Report: Free Market Road Show in Belgrade 2019

FMRS Belgrade: “Failing universities are waiting to be disrupted”

The Free Market Road Show visited Belgrade on April 10th. The message was loud and clear. Universities are failing systemically and poised to undergo the kind of massive disruption through digital technology that has already upended first print and then broadcast media, and is now burrowing into targets as varied as banking, manufacturing, and hospitality.

Universities have undoubtedly contributed to progress in the past, according to Ivan Jovetic, president of Montenegro’s RCTG broadcast media organization and a professor of business at Montenegro’s University of Donja Gorica. He reminded the audience that “universities liberated Europe from the grip of the Church.” Now, however, “In general they’re stuck, they’re waiting to be disrupted like any other sector.”

Jovetic took particular issue with the high proportion of university graduates who don’t possess any employable skills: “I don’t think universities gave appropriate skills to young people to succeed on the labor market.” Even universities offering supposedly more saleable degrees in areas like business are “hyper-specializing,” according to Jovetic, with classes often mired in backwards-looking case studies. To counter this trend, Jovetic explained that UDG is moving towards a model that encourages students to launch start-ups while they’re still in school: “Universities must create an environment that enables students to start companies… [and] require from each one of us to create jobs.” Acknowledging it might not be a politically correct point of view, Jovetic warned: “Universities must start viewing students as a products, not as clients. If you’re the client you can demand whatever you want. That approach, the student as a client, delivers unemployment.”

In a withering aside Jovetic also took a double dig at universities and politics: “I blame universities for unemployment and for politicians. I don’t know any [politicians] that failed from university. Many of them finished universities. If we don’t have any good politicians, universities must [share the blame].”

These points were echoed by Federico N. Fernandez, a senior fellow with the Austrian Economics Center: “Universities are in many ways failing. It’s difficult to find capable people to work in companies.” On that note he pointed out that many talented individuals never even make it to university, yet are still managing to find high-powered jobs in innovative industries: “There are a lot of talented people who are not going in the traditional channels… In Silicon Valley many companies are not (requiring) university degrees to work there anymore.” Innovators are actively encouraging the trend: “For example Peter Thiel, the technology tycoon, has launched a fund where he invites young people who want to start a startup to skip or postpone university education.”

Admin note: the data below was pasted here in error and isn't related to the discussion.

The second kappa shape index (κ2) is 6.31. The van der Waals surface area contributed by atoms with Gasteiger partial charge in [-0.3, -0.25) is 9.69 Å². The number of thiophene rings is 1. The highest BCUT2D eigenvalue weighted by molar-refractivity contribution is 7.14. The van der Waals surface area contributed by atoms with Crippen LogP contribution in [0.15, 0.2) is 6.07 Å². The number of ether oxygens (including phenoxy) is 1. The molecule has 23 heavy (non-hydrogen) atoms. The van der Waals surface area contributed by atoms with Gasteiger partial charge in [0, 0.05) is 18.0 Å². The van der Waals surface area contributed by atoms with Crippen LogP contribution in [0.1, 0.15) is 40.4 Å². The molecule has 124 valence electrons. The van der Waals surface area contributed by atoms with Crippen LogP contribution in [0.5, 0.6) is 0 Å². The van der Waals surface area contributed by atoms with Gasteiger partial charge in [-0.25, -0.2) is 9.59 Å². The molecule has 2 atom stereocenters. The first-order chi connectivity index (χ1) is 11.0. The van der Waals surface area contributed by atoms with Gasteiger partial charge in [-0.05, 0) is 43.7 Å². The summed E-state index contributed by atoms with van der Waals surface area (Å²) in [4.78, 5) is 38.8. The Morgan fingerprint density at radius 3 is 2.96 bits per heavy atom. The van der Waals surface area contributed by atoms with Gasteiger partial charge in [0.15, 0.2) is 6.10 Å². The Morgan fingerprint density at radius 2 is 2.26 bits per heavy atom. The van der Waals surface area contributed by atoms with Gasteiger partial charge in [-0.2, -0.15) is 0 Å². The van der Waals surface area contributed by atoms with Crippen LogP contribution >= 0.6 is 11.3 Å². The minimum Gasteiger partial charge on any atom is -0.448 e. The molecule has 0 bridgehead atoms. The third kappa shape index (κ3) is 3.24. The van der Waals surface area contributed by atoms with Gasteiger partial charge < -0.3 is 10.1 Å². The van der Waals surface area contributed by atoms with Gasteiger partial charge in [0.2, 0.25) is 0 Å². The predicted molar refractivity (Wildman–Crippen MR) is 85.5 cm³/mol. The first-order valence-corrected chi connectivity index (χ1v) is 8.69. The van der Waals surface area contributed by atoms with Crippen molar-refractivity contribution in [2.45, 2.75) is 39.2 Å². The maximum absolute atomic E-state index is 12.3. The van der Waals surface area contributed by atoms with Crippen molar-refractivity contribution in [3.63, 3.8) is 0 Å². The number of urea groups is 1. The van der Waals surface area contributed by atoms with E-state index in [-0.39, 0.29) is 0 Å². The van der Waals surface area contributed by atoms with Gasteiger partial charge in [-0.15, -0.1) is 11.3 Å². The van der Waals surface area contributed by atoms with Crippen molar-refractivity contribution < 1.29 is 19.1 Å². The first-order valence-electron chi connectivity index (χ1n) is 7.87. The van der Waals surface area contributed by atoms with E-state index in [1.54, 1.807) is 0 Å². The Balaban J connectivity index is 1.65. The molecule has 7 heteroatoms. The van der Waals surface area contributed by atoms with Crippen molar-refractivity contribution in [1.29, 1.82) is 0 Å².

Fellow panelist Chris Lingle, a professor of economics at Guatemala’s University Francisco Marroquín, went even further: “This is heretical from a professor, but formal education is neither necessary or sufficient for the economic success of an individual or a country.” On the negative side of the ledger he pointed to Cuba, which “has the highest literacy rate in Latin America, but there are no jobs. It’s a propaganda idea that the state must provide [higher] education because education is necessary for economic growth.”

More promising – both in terms of democratizing higher education and breaking the grip of the ideological left on institutions of higher learning – is the spread of online courses, according to Fernandez: “There’s all that talent that we can reach now, and we can reach them via channels that are not traditional, and they don’t have the certain deadweight that traditional channels have. We can do it basically for free.” The implications for widening ideological diversity are especially promising: “Why do classic liberals have think tanks? Because it’s very difficult for us to access the traditional system of education. But that is changing, and it’s changing dramatically.”

The result could be a revolution in education and training practically without precedent in the modern era, although Fernandez acknowledged that the important question of accreditation remains: “What we are about to witness soon is a total change in the way we acquire skills and knowledge. Once we have a way for the market to accredit the knowledge you get online, the change will be complete, and I think it will be a cultural happening comparable to the invention of the printing press.”

After the short coffee break, the fresh set of panelists constituted by Danica Popović, Milojko Arsić, and Aleksandar Vučić, addressed the troubled times Serbia faces today, on the panel which was named Stucked in the Mantra of Neoliberalism. Danica Popović and Milojko Arsić emphasized the lost opportunities for Serbia during the conducted privatization and transition process in general. They laid stress on reforms, which were implemented in Serbia in recent years and effects of these reforms on building free market capacity. Aleksandar Vučić, for the ride-sharing company Cargo, also talked about problems of building free market  environment in Serbia. He used the Cargo example in order to explain how state can negatively influence the willingness to develop entrepreneurial ideas.

After each of the panel, a short discussion with an engaged audience took place. Many of the questions focused on problems of young people in Serbia bearing in mind the fact that liberalism ideas did not prevail yet. During a discussion different point of views were expressed about the state of the market freedom in Europe and especially in Serbia nowadays.

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